Modi v/s Modi – Will the Real PM Please Stand Up?

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Given the relevance of the issues in this essay, originally published in 2021, we are re-publishing it here, with credits to the author and publisher

(This essay, originally written for ‘Midweek Matters’ in August 2021, has been edited and updated with a postscript The book was published by Speaking Tiger Books: Parakala Prabhakar – The Crooked Timber of New India—Essays on a Republic in Crisis)

August 2021

I never miss the Independence Day address by our prime ministers. Even when I was abroad, in the pre-internet days, I used to visit our diplomatic mission in the city to listen to them. On Sunday, August 15, 2021, our present Prime Minister (PM), Narendra Modi, delivered his eighth Independence Day address to the nation from the ramparts of the Red Fort. He is a very competent communicator. There’s hardly anyone among his peers today who can match     his oratorical skills. He packs his speeches with the precise message he wants to convey, and uses a host of rhetorical devices to good effect. Everything he says has been planned well in advance, and with a clear purpose. Nothing is really spontaneous. So it is important to examine carefully what PM Modi says in the most significant speech of the year, in order to understand what his government has in store for the country. It is important not only to consider what he says forcefully and at length, and what he says cursorily, but also what he chooses not to say.

Let us look back at his speeches from 2014 to 2020, and put the 2021 speech against the backdrop of the words he spoke in those seven addresses to the nation. And try to understand from them the shift that has taken place in these years.

In 2021, I was a bit late tuning in. When I did tune in, about seven minutes after the PM began his speech, I was stunned by what I heard.

These  are the words he was speaking: ‘…amaanaveeya haalaat se gujare, atyaacaar sahe. Jinhe sammaan ke saath antim samskar tak naseeb nahi huya. Un logon ko hamaara smruti me jivit rakhna utna hi jaruri hai.’ (‘… those who suffered inhuman experiences. Who were denied dignity even in death. It is equally important to keep them alive in our memory.’) For a moment, I thought he was speaking about the thousands of people who had died in the devastating second wave of the COVID-19 pandemic that summer – those who could not get hospital admissions, struggled for oxygen, for ventilators; who could not get dignified last rites; whose abandoned bodies floated in the Ganga. Had the PM finally, after three months of complete silence, found the humanity and courage to fully acknowledge his government’s criminal failures and apologise? It seemed unreal.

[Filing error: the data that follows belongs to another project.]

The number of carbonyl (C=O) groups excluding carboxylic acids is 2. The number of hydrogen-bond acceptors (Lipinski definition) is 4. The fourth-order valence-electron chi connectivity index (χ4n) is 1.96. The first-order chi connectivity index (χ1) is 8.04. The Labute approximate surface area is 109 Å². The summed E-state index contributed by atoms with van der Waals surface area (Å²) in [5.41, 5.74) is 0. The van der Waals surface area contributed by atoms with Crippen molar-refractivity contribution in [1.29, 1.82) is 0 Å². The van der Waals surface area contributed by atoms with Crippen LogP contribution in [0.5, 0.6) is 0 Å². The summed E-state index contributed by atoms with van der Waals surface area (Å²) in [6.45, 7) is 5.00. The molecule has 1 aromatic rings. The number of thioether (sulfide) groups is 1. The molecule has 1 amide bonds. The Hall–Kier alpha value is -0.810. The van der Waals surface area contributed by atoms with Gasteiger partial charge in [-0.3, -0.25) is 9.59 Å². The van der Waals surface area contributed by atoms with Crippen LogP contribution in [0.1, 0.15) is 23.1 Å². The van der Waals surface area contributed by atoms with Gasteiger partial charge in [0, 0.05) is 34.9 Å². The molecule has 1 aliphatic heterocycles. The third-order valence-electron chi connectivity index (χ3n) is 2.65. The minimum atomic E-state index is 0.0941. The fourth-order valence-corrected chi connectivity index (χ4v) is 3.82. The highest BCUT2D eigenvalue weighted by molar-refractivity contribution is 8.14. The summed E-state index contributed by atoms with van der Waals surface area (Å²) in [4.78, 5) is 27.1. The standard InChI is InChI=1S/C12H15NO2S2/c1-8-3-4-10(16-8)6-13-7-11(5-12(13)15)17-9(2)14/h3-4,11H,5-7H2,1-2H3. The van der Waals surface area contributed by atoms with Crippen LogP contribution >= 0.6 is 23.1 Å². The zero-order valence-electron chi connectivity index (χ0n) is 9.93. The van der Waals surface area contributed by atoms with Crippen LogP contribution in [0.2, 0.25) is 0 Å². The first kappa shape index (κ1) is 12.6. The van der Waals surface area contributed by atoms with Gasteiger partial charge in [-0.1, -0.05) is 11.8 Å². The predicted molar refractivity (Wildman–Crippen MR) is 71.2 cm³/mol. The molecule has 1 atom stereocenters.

The next sentence brought me back to reality. Our PM was not speaking about the victims of COVID. He was telling us about his government’s ‘emotional’ decision to henceforth observe  August 14 every year as Vibhaajan Vibheeshika ka Smriti Divas—Partition Horrors Remembrance Day. He was unclear whether he meant that we ought to remember every single person who lost her or his life during the communal violence that erupted in the wake of Partition. The PM never lacks clarity when he wants to be understood. If he had meant the atrocities committed by all communities —Hindu, Muslim and Sikh—against each other, on both sides of the newly created borders that divided a united India on the basis of religion, he would have said so clearly. If he had meant that we should remember and ensure that such hatred and violence is never repeated in our country, he would have said so in as many words. He didn’t. He left his listeners to draw their own inferences. That, to my mind, is no insignificant political message in his Independence Day address. Along with the many resolutions that he announced to shape the next 25 years, until the centenary year of our Independence, which he called Amrit Kaal—Ambrosial Era—he also wanted us to revive the memories of the poison of communal hatred that engulfed us 75 years ago. And carry that hemlock in our minds and hearts until 2047.

If for a moment you forget about the Partition Horrors Remembrance Day, the 2021 Independence Day address appeared forward looking, full of resolve and inspirational. It called upon people to do their best to create a Shrestha Bharat, a Perfect India. It exhorted them to make their dream of a prosperous India a reality. Therefore, if before all of this the Prime Minister chose to summon the dark, blood-soaked period of violence and hatred into the nation’s consciousness there must be some purpose behind it. There must be some subliminal messaging embedded in the Partition Horrors Remembrance Day. His reluctance to send greetings to the government and people of Pakistan on their Independence Day—14 August—only strengthens the subtext of the announcement. As does his reference to ‘centuries’ of ‘slavery’: ‘Bharat ne sadiyon se matrubhoomi, sanskriti aur aajaadi ke liye sangharsh kiya hai. Ghulami ki kasak, aajaadi ki lalak iss desh ne sadiyon tak kabhi chhodi nahi.’ (‘India has struggled for the motherland, culture and independence for many centuries. For many centuries it has never let go of the pain of slavery or the longing for freedom.’) A century and a half of colonial rule was not what he was talking about. He was also not talking about the great freedom struggle which gave us the independent Indian nation we all inhabit today. It is revealing that ‘motherland’ and ‘culture’ took precedence over ‘independence’ in his formulation. And the way he constructed his sentences, he suggested an ongoing fight. The call to remember ‘Partition Horrors’ every year must be understood in this context.

But the beginning of his innings in New Delhi had been promising. It was a different avatar of Narendra Modi we saw in the first few months after he became the country’s Prime Minister. I don’t know how many of you remember his first Independence Day address in 2014. He didn’t carry the ‘Mia Musharraf’, ‘James Michael Lyngdoh’ kind of rhetoric from Gujarat with him when he arrived in Delhi.